By: Karina Oms
The ratification of the USMCA (United States-Mexico-Canada Agreement) promises to provide increased access to the American, Canadian, and Mexican markets, and strives to improve business environments for all three of the parties involved. Many United States business groups are relieved that President Trump attained a trilateral deal with Canada and Mexico, especially one with so many trademark and patent protections benefitting U.S. businesses. However, there are several concerns regarding U.S. corporate tax rates and the effect that they may have on the future of U.S. businesses’ as well as the environmental regulations that sufficiently prevent the fostering of climate change.
The United States is a big winner in the USMCA in many regards, however, the USMCA fails to address corporate tax rates and the effect they have on U.S. businesses remaining within U.S. borders. The top marginal U.S. federal corporate income tax rate is 21 percent, while state and local governments tax corporate income at varying rates, such that the typical top marginal rate on a corporation doing business in all 50 states is 25.84 percent. The United States still holds one of the highest corporate tax rates in the world, and the USMCA should have provisions to create a more inviting business environment by providing lower corporate taxes to U.S. businesses.
The USMCA also left out another major factor involving all three countries: climate change. The words climate change never once appear within the 31 pages of the deal’s environmental section. The agreement seemingly gives polluting transnational companies more favorable rights than governments and citizens. This agreement fails to hold large oil, gas, and other massive pollution contributors accountable for the damage they cause to communities. While the agreement recognizes the problem of air pollution, it contains no specific measures to reduce it.
Free trade is critical in keeping our economy in the United States as dominant as it has been globally for so long. Preserving duty-free or low-duty market access between the United States, Mexico and Canada, two of the United States’ largest trade partners is vital. The USMCA is an improvement from NAFTA in several ways, including creating rules for e-commerce for eliminating barriers of free-flowing information between the three countries. This in turn removes unnecessary costs hindering trade and improves the customer experience of several different products in all three states as well. In addition, labor laws in Mexico have improved substantially. New provisions voted in by Mexico’s lower house of Congress include the approval of a labor law reform aimed at ensuring workers can freely vote for their union representation and contracts.
The USMCA lacks in several important regards. Firstly, the agreement should discuss the U.S.’s high tax rates and find ways to make having a business’ headquarters in the U.S. versus Canada. While Canada’s corporate taxes are on a province-by-province basis, the Canadian federal government charges a 15 percent corporate tax. Although the United States, under the Trump administration, has lowered the United States’ corporate tax rates, they are still higher than what the Canadian federal government charges its companies located within its borders. Additionally, businesses headquartered outside of Canada are required to pay income tax on the profits earned from Canadian operation, but if your business does not have a permanent establishment, then profits are not subject to Canadian income tax.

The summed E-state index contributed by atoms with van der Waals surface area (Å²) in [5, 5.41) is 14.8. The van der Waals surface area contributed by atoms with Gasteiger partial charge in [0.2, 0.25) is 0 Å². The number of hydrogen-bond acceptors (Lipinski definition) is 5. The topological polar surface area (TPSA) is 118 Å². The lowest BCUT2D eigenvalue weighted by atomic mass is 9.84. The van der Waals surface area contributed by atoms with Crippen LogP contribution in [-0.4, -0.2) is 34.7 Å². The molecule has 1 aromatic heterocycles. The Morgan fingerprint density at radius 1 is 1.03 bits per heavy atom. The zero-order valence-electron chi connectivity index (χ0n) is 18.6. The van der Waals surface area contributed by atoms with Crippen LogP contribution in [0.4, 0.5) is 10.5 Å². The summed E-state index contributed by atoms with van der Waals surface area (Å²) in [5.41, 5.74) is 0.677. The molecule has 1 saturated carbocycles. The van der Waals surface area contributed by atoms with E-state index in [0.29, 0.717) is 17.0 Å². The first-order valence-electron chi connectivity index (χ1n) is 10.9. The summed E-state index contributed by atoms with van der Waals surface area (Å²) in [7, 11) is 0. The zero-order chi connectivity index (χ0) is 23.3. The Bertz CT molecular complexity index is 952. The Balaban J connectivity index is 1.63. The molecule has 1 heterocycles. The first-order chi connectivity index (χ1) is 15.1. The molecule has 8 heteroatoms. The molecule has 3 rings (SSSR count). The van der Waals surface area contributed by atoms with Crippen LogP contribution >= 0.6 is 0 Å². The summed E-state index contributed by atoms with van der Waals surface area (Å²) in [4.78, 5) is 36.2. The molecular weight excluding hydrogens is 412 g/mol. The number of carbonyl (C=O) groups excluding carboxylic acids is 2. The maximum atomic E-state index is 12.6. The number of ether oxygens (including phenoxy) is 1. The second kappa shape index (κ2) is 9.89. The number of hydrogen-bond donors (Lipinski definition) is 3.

With Canada and the United States sharing a border, speaking the same language, and having many cultural similarities, many businesses may begin migrating over the border. Likewise, total business tax costs in Canada are the lowest in the G-7 (a group consisting of Canada, France, Germany, Italy, Japan, the United Kingdom, and the United States) and up to 46 percent lower than those in the United States. Further, the U.S. and Canada have a long-standing tax treaty that makes cross-border commerce fairly straightforward. The USMCA may pose an even bigger issue than it solves by not addressing United States corporate tax rates.
Secondly, if this trade agreement moves forward and is ratified, citizens in all three countries must continue our fight to protect the very food, air, and water our communities need to survive, as the USMCA does little to prevent the encouragement of climate change from U.S, Canadian, and Mexican companies and manufacturers. Chapter 24 of the agreement puts an emphasis on USMCA parties cooperating to protect and conserve the environment and requires each country to maintain an environmental impact assessment process that covers issues related to protecting the ozone layer, protecting the marine environment from ship pollution, improving air quality, preventing the loss of biodiversity, preventing, detecting and controlling invasive alien species, protecting and conserving marine species as well as promoting sustainable forest management. However, there is no mention of climate change at all in the agreement, something critics of the USMCA have been troubled about.
Optimistically, the U.S., Canada and Mexico agreed to promote corporate social responsibility, responsible business conduct and to adopt and implement voluntary best practices of corporate social responsibility that are related to the environment. The agreement states that USMCA’s environmental provisions are designed to allow each party the discretion to decide how best to allocate its environmental enforcement resources, however, the parties agreed to work together to better protect the environment and promote sustainable development.